The WhiteFox has a special pedigree. It’s the first board we’ve reviewed that’s custom designed by the vibrant mechanical keyboard community. The vanguard of the project, Matteo Spinelli, (better known as Matt3o), spent an entire year perfecting its every aspect. With the help of the users at GeekHack, Input Club, and many others, he was able to realize his dream.
Matt3o’s WhiteFox is not aimed towards gamers, but rather the uber keyboard enthusiasts known for their relentless pursuit of quality. To meet their standards, the WhiteFox uses a solid aluminum casing and backplate. Its white PCB is custom made and painted by the community at Input Club. White backlights help brighten up the matte aluminum finish.
The WhiteFox is a 65% keyboard, meaning that it shaves off some keys to be more compact. By eliminating the number pad and the function row, the WhiteFox can fit virtually anywhere. But how do you access the function row? That’s where function layers come in.
As its name suggests, function layer allows a key to perform an alternate function by switching to another “layer”. Up to eight layers can be programmed for a single keyboard, but each layer needs a dedicated key for switching. The drawback of this system is obvious: the more layers you have, the more keys you’ll have to give up. With that said, we can’t see any practical user needing more than two function layers.
Programming the WhiteFox can be vexing at first. You’ll need to visit the WhiteFox Configurator web app to customize its layouts. The layout is then downloaded as a file and flashed onto your keyboard using the Kiibohd DFU Flashing Utility. The layout is stored in the keyboard, so you won’t need to do it again when you plug it into another PC. While this process is a bit more convoluted than a GUI-based driver software, it also introduces the freedom of sharing your profiles with other users.
Another new feature with the WhiteFox is its ability to change the layout of its keys. Different layouts have different arrangements for keys like Enter, Space bar, and Backspace. You can map the keys yourself, or use one of the five premade layouts offered by the Input Club. The WhiteFox ships with the funky True Fox layout by default.
The chassis can be easily opened and tinkered with. In fact, you can purchase the WhiteFox as an assembly kit and put it together yourself. There are plenty of materials to guide you through the process. For those itching to put their soldering gun to work, we urge you to grab the DIY kit-it’s a ton of fun.
If you choose to have your WhiteFox pre-assembled, you’ll get to pick between Cherry MX and Gateron switches. If you choose the DIY path, however, you’ll have the additional option of selecting the ultra-smooth Zealios switch. Our pre-assembled model came with the Gateron Brown switch, a fierce Cherry MX competitor.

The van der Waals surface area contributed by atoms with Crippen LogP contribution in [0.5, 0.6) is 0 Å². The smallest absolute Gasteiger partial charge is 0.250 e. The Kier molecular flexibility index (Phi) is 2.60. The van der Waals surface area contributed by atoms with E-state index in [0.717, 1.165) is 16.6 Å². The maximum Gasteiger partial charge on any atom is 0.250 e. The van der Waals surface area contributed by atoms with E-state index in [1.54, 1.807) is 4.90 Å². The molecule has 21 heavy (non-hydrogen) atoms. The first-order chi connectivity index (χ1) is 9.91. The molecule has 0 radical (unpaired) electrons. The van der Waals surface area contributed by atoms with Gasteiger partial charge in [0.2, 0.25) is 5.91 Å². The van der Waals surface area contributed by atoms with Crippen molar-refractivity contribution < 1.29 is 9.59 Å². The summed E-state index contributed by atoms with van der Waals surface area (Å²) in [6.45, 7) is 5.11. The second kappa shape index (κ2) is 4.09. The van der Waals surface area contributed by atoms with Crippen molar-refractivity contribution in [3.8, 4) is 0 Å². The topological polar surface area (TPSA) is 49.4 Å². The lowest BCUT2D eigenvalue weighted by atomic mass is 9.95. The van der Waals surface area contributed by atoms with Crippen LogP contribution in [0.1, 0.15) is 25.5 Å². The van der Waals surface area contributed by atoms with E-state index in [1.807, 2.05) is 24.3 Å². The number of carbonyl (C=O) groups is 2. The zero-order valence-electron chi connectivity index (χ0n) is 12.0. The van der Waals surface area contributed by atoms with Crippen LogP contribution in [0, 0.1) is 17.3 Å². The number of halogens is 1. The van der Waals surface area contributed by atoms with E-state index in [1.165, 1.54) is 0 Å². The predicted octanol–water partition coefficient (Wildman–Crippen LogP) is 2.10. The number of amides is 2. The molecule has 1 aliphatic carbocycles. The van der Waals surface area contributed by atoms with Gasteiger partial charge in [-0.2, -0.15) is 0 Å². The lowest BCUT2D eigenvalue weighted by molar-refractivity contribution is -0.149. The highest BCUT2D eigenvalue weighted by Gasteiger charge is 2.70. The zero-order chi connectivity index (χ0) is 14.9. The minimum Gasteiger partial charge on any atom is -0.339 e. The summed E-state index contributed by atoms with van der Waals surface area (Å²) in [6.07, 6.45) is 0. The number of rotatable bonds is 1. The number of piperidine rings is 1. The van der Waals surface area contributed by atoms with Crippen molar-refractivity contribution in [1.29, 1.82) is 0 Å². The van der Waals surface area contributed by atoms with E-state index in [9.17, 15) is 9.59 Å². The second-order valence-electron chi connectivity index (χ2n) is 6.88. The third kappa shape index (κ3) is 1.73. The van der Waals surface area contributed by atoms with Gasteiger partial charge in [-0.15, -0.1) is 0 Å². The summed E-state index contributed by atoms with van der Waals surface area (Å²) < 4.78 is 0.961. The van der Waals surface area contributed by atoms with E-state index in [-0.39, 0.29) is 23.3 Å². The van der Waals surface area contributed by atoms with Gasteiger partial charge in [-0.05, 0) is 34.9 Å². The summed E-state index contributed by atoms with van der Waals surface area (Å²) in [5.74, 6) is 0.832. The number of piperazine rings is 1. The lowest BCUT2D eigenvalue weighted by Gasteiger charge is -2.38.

Typing on the White Fox is absolute bliss. Compared to Cherry MX Brown, the Gateron Brown has a lighter peak force (50g vs 55g) and a less pronounced tactile point. Its reset point is also much closer to the actuation point. These two qualities make the Gateron Brown feel smoother and faster to reset than its Cherry MX counterpart.
The switch is only half the story. The WhiteFox’s keycaps are made from PBT plastic-a more rigid and durable material than ABS. PBT keycaps also lower the pitch of the keystrokes, making the clacking not as ear piercing. The keycaps are married with superb dye-sublimated key prints, where the ink is infused into the plastic. The blue-on-white Arctic color scheme is pleasant as well.
Though its performance is sublime, the WhiteFox is just too simplistic to be an acceptable gaming keyboard. The lack of an easily accessible function row and macros makes it a poor choice for MMOs and RTS. Dedicated media controls and USB pass throughs are missing as well. On the plus side, the keyboard does come with a fantastic braided USB cable and spare keycaps for different layouts.
The WhiteFox’s prestige is only superseded by its rarity. Currently, it’s only available on Massdrop, an online store where a product is only manufactured when it’s requested by enough users. It’s expensive, too. The last time it was sold, the WhiteFox was priced at around $179 for the DIY kit and a whopping $200 for the assembled board. If you’re looking to score one second hand, forget it. Only two batches were ever produced: one in December 2015 and another in July 2016.
Standing at the apex of typing luxury, the WhiteFox is to keyboards as Hendrix is to guitarists. But like any luxury, its full value can only be appreciated by those experienced in the field. It’s a quality instrument that’s guaranteed to satisfy those who understand its appeal-provided that they have the patience to wait for its arrival.